As parents and educators debate the validity and effectiveness of teacher evaluations, some states, courts and teachers’ unions have doubled down on preventing personal details from evaluations from being released to the public.
State laws across the country vary greatly in terms of what in a teacher evaluation is deemed private and what is public. Some states, like Rhode Island, have specifically exempted teacher evaluations from public records laws.
The components of teacher evaluations also vary by state, but most include student scores from state standardized tests, as well as some other indicators of student achievement.
Most states also determine the ‘value added’ by teachers, meaning the difference between a student’s expected growth and actual performance on state tests. That model is an attempt to ensure teachers are not unfairly disadvantaged by students who were already low-performers when they started the school year.
Still, there has been much national debate over how best to measure teacher success. Public interest is high, and efforts to balance it with teachers’ privacy have resulted in several different interpretations across the country.
In many states, existing public record laws do not address the topic of teacher evaluations directly, which leaves room for interpreting the extent the public has access to evaluations.
Some states, like Colorado, New York, North Dakota and Ohio, have open record laws that allow for the public inspection of teacher evaluation records. Other states, like Kansas, Louisiana, Massachusetts and Missouri, exempt teacher evaluations as public records.
For still other states, public interest must outweigh privacy concerns in order for teacher evaluations records to be publicly released.
“Part of it is just a philosophical decision on the part of states — some court decisions lean towards transparency and others default towards privacy,” said Frank LoMonte, executive director of the Student Press Law Center.
“A lot has to do with the specific word choice in the state statute, sometimes you have to show a compelling and overriding privacy interest and sometimes you don’t.”
The fear of ‘mass hysteria’
The controversy over releasing teacher evaluations to the public heated up in 2010, when the Los Angeles Times compiled and released a database of thousands of third-through fifth-grade teachers’ names and their “value added” scores, from school years 2002-03 through 2008-09.
The decision to publish was denounced by the Los Angeles Unified School District and teachers’ unions. Some feared that parents would pull their children out of classes taught by teachers with lower scores.
“At the time, the school district and their attorneys argued that it would cause mass hysteria, a massive outcry by parents,” said Emily Richmond, public editor of the Education Writers Association. “That sentiment didn’t happen. The Los Angeles Times gave individual teachers the opportunity to challenge their ranking via email or on the website, and no one took them up on that.”
Many parents already had informal ways of spreading news about effective teachers among friends and local neighborhoods, minimizing reaction to the released ratings, Richmond said.
The Los Angeles Times wrote in a frequently asked questions section that they decided to publish the scores because research shows that teachers are “the single most important school-related factor in a child’s education. Until now, parents have had no objective information about the effectiveness of their child’s teacher.”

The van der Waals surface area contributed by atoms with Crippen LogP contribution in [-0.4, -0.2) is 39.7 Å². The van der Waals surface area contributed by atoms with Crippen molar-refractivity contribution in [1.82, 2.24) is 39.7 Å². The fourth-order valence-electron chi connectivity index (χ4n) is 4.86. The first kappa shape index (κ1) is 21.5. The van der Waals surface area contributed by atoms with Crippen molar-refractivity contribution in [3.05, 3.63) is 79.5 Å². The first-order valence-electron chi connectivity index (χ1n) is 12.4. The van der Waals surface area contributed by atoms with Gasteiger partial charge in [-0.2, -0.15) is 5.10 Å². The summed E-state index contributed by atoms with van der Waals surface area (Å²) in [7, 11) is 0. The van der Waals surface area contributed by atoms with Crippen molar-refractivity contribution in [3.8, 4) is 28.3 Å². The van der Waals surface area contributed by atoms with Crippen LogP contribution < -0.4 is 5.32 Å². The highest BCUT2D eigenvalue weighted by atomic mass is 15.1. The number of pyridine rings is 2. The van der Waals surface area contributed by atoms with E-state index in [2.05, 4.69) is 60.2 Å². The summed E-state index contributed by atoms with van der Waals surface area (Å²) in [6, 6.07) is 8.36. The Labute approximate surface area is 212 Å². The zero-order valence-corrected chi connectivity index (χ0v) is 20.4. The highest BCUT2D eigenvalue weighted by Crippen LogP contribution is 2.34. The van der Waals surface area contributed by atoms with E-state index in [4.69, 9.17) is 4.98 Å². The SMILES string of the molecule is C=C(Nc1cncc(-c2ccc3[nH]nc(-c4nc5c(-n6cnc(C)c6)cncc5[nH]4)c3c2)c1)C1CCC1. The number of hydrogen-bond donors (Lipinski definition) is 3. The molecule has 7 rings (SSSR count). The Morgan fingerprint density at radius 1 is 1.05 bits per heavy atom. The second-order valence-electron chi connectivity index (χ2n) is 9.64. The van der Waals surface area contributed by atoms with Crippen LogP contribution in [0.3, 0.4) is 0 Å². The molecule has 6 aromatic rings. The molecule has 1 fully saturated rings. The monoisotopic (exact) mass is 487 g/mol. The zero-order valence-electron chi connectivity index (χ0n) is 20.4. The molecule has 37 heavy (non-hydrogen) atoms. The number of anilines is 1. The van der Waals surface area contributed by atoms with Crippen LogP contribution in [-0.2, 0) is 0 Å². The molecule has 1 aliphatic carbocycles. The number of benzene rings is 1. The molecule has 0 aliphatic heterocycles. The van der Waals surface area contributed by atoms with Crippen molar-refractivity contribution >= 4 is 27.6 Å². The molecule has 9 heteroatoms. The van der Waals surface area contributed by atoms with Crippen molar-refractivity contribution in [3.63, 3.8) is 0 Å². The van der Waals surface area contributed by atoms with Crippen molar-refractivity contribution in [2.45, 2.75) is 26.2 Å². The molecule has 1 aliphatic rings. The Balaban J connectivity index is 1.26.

But the Los Angeles Times’ decision to publish those scores was a significant factor in prompting several states to pass laws that would block the release of teacher evaluations.
[Access to teacher evaluation records fuels privacy versus transparency debate]
In 2010, Illinois Gov. Pat Quinn signed the Performance Evaluation Reform Act, which exempted teacher and principal evaluations from Freedom of Information Act requests.
Section Z of Rhode Island’s Open Records Law was amended in 2013 to say that “any individually identifiable evaluations of public school teachers made pursuant to state or federal law or regulation” are not deemed public.
This year, a bill passed in the state Senate that would expand section Z to include all public school employees. The bill has not made progress in the state House.
“The ACLU opposed this bill just as we opposed the earlier legislation,” said Steven Brown, executive director of the American Civil Liberties Union of Rhode Island. “This went one step further and exempted employees in public schools.”
Brown said the ACLU opposed the changes to the state open records law because a balanced test of the right to privacy and the public’s right to know now leans too far towards exemption.
In 2014, Oklahoma’s legislature exempted individual public teacher evaluations from being requested through the state’s Teacher and Leader Effectiveness Evaluation System.
Since 1984, Connecticut teacher evaluations have not been classified as public records, but teachers can give permission to release their records to the public.
In 2012, The Los Angeles Times sued the Los Angeles Unified School District over public access to teacher evaluations in order to see how students performed within individual classrooms.
After the publication of the original database, the district had refused to release the Academic Growth Over Time scores that had identifying information for individual teachers or a link to the schools where they taught.
The Los Angeles Times had argued that the information should be released due to public interest under the California Public Records Act, but lost the case.
In 2014, an appellate court ruled in favor of Los Angeles Unified School District by saying that it could redact teachers’ names upon the release of teachers’ performance ratings.